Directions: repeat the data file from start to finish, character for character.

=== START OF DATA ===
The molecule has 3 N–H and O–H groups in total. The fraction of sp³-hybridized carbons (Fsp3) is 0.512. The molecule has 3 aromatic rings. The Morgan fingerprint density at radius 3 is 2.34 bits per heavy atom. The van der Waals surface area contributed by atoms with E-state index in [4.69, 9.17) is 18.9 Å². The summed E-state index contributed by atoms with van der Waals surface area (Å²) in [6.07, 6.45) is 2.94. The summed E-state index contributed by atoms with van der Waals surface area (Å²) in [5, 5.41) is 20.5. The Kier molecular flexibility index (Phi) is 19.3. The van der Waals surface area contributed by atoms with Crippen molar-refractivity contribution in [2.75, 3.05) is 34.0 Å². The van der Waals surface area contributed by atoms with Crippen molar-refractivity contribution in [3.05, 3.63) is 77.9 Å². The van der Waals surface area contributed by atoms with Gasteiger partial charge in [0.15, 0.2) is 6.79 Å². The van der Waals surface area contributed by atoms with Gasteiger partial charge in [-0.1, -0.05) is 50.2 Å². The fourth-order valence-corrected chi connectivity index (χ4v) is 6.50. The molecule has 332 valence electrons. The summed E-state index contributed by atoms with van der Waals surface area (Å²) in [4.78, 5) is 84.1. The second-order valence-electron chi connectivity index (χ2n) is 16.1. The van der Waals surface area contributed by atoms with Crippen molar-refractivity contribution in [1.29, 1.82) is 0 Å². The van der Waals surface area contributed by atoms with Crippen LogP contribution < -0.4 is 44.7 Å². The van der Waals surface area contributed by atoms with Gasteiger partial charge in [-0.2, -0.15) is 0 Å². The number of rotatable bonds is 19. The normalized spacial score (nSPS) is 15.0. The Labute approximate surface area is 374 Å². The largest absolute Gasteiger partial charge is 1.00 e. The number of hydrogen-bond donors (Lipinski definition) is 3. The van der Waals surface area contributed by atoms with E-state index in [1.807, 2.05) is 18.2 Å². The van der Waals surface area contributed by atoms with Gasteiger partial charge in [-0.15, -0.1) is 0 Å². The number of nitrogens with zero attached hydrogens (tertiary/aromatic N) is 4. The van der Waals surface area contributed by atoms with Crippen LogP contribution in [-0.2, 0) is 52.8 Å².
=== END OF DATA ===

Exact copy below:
The molecule has 3 N–H and O–H groups in total. The fraction of sp³-hybridized carbons (Fsp3) is 0.512. The molecule has 3 aromatic rings. The Morgan fingerprint density at radius 3 is 2.34 bits per heavy atom. The van der Waals surface area contributed by atoms with E-state index in [4.69, 9.17) is 18.9 Å². The summed E-state index contributed by atoms with van der Waals surface area (Å²) in [6.07, 6.45) is 2.94. The summed E-state index contributed by atoms with van der Waals surface area (Å²) in [5, 5.41) is 20.5. The Kier molecular flexibility index (Phi) is 19.3. The van der Waals surface area contributed by atoms with Crippen molar-refractivity contribution in [2.75, 3.05) is 34.0 Å². The van der Waals surface area contributed by atoms with Crippen molar-refractivity contribution in [3.05, 3.63) is 77.9 Å². The van der Waals surface area contributed by atoms with Gasteiger partial charge in [0.15, 0.2) is 6.79 Å². The van der Waals surface area contributed by atoms with Gasteiger partial charge in [-0.1, -0.05) is 50.2 Å². The fourth-order valence-corrected chi connectivity index (χ4v) is 6.50. The molecule has 332 valence electrons. The summed E-state index contributed by atoms with van der Waals surface area (Å²) in [4.78, 5) is 84.1. The second-order valence-electron chi connectivity index (χ2n) is 16.1. The van der Waals surface area contributed by atoms with Crippen molar-refractivity contribution in [1.29, 1.82) is 0 Å². The van der Waals surface area contributed by atoms with Crippen LogP contribution < -0.4 is 44.7 Å². The van der Waals surface area contributed by atoms with Gasteiger partial charge in [-0.2, -0.15) is 0 Å². The number of rotatable bonds is 19. The normalized spacial score (nSPS) is 15.0. The Labute approximate surface area is 374 Å². The largest absolute Gasteiger partial charge is 1.00 e. The number of hydrogen-bond donors (Lipinski definition) is 3. The van der Waals surface area contributed by atoms with E-state index in [1.807, 2.05) is 18.2 Å². The van der Waals surface area contributed by atoms with Gasteiger partial charge in [-0.15, -0.1) is 0 Å². The number of nitrogens with zero attached hydrogens (tertiary/aromatic N) is 4. The van der Waals surface area contributed by atoms with Crippen LogP contribution in [-0.2, 0) is 52.8 Å².